Table_1_Consortium of Probiotics Attenuates Colonization of Clostridioides difficile.XLSX (11.43 kB)

Table_1_Consortium of Probiotics Attenuates Colonization of Clostridioides difficile.XLSX

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posted on 12.12.2019, 04:09 by Xianping Li, Qiongfang Chu, Yuanming Huang, Yuchun Xiao, Liqiong Song, Siyi Zhu, Ying Kang, Shan Lu, Jianguo Xu, Zhihong Ren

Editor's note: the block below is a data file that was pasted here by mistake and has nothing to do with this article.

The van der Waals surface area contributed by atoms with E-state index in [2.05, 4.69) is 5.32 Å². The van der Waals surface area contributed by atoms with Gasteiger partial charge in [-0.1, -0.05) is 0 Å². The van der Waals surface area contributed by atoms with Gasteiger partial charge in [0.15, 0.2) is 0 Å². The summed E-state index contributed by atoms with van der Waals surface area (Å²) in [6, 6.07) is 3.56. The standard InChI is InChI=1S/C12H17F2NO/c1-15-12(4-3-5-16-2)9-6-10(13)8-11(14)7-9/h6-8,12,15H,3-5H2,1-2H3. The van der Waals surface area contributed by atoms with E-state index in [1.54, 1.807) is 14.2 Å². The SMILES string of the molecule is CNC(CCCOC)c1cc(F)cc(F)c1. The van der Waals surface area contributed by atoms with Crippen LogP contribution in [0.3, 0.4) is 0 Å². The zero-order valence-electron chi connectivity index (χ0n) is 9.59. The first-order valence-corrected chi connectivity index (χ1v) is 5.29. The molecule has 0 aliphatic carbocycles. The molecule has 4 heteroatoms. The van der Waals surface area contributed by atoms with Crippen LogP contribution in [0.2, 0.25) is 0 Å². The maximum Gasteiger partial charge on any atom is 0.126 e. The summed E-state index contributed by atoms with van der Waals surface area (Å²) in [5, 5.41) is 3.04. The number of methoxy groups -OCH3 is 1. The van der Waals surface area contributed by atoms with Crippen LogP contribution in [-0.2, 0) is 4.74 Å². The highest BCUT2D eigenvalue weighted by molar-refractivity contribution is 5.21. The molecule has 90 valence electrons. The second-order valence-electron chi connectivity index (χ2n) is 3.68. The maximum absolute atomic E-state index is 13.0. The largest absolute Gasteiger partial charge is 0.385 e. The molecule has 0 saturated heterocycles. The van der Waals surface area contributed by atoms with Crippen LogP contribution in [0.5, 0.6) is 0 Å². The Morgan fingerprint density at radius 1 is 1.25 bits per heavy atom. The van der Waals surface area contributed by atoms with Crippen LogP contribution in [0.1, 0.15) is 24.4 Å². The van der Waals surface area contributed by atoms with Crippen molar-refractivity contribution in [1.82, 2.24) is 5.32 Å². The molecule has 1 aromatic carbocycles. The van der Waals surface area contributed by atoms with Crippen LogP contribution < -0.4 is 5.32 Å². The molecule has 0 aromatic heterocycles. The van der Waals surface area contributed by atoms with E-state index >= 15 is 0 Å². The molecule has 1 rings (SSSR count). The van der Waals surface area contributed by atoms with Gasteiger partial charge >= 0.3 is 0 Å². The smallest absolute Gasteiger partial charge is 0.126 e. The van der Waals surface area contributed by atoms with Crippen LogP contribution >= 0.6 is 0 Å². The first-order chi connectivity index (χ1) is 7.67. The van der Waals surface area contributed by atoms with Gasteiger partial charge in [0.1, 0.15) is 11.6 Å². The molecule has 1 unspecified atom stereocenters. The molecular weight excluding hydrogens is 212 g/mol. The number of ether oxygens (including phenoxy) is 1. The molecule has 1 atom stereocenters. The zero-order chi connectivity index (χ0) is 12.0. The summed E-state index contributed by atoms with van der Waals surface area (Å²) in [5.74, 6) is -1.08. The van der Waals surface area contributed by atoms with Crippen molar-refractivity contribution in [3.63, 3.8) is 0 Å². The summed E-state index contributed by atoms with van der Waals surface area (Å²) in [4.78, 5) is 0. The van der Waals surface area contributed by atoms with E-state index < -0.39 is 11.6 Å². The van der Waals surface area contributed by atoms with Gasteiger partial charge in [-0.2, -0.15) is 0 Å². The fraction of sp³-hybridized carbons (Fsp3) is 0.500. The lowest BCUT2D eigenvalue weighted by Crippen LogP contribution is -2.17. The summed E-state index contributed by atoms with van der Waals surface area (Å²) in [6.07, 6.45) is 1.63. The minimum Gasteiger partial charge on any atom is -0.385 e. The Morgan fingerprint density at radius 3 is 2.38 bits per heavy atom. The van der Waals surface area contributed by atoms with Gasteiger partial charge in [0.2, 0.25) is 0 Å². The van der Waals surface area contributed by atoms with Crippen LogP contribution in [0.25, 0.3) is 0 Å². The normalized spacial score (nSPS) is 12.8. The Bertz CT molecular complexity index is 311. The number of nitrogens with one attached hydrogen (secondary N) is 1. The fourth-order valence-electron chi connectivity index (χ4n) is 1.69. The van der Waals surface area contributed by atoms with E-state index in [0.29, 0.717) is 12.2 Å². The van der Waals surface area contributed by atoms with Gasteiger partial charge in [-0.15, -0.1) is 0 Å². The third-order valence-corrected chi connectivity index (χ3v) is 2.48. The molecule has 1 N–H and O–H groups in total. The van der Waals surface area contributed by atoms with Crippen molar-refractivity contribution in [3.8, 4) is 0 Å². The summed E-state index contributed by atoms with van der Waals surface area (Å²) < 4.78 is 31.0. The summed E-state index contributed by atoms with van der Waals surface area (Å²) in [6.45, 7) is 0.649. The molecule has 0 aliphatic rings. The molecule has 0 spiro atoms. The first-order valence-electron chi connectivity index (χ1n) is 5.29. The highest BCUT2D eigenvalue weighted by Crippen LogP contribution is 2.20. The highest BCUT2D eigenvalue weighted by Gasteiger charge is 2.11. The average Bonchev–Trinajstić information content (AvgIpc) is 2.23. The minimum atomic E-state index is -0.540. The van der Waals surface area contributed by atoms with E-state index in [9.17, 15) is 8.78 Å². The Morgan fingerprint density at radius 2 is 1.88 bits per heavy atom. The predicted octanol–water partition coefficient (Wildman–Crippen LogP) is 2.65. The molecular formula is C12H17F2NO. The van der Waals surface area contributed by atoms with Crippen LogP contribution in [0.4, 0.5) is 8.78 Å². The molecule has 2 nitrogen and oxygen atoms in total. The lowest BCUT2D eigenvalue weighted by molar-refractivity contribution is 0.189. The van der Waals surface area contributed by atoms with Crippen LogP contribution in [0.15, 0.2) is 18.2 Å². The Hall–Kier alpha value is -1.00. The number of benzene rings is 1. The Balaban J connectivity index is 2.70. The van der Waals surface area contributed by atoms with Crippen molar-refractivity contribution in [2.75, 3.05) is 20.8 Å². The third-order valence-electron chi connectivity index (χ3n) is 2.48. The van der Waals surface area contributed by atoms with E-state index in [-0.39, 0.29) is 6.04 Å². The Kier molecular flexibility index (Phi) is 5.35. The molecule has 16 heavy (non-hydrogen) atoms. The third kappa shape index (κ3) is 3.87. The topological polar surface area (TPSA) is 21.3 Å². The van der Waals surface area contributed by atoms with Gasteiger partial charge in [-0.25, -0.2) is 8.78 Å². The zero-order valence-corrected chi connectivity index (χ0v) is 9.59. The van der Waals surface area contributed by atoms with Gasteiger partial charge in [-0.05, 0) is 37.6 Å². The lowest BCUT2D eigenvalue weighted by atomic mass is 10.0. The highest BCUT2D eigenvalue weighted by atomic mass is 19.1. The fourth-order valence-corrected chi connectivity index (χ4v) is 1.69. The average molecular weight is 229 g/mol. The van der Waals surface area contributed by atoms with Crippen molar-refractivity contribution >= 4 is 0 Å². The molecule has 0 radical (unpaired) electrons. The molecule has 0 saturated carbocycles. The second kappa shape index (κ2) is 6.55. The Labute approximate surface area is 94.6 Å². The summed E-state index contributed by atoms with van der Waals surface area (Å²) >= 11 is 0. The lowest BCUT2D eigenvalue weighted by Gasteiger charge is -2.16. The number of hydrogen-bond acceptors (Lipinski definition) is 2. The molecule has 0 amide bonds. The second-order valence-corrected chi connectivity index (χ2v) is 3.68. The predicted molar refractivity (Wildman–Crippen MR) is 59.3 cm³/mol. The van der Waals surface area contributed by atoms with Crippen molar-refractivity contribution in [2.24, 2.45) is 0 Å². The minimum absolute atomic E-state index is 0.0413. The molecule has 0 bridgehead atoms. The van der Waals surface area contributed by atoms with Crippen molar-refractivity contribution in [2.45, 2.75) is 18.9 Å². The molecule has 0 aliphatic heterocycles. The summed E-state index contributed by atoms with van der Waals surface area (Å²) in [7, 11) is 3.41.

Clostridioides difficile infection (CDI) is increasing morbidity and mortality rates globally. Fecal microbiota transplantation (FMT), an effective therapy for eliminating Clostridioides difficile (C. difficile), cannot be used extensive due to a range of challenges. Probiotics thus constitutes a promising alternative therapy. In our study, we evaluated the effect of consortium of probiotics including five Lactobacilli strains and two Bifidobacterium strains on the colonization of toxigenic BI/NAP1/027 C. difficile in a mouse model. The results of 16S rRNA sequencing and targeted metabolomics showed the consortium of probiotics effectively decreased the colonization of C. difficile, changed the α- and β-diversity of the gut microbiota, decreased the primary bile acids, and increased the secondary bile acids. Spearman’s correlation showed that some of the OTUs such as Akkermansia, Bacteroides, Blautia et al. were positively correlated with C. difficile numbers and the primary bile acids, and negatively correlated with the secondary bile acids. However, some of the OTUs, such as Butyricicoccus, Ruminococcus, and Rikenellaceae, were negatively correlated with C. difficile copies and the primary bile acids, and positively correlated with the secondary bile acids. In summary, the consortium of probiotics effectively decreases the colonization of C. difficile, probably via alteration of gut microbiota and bile acids. Our probiotics mixture thus offers a promising FMT alternative.

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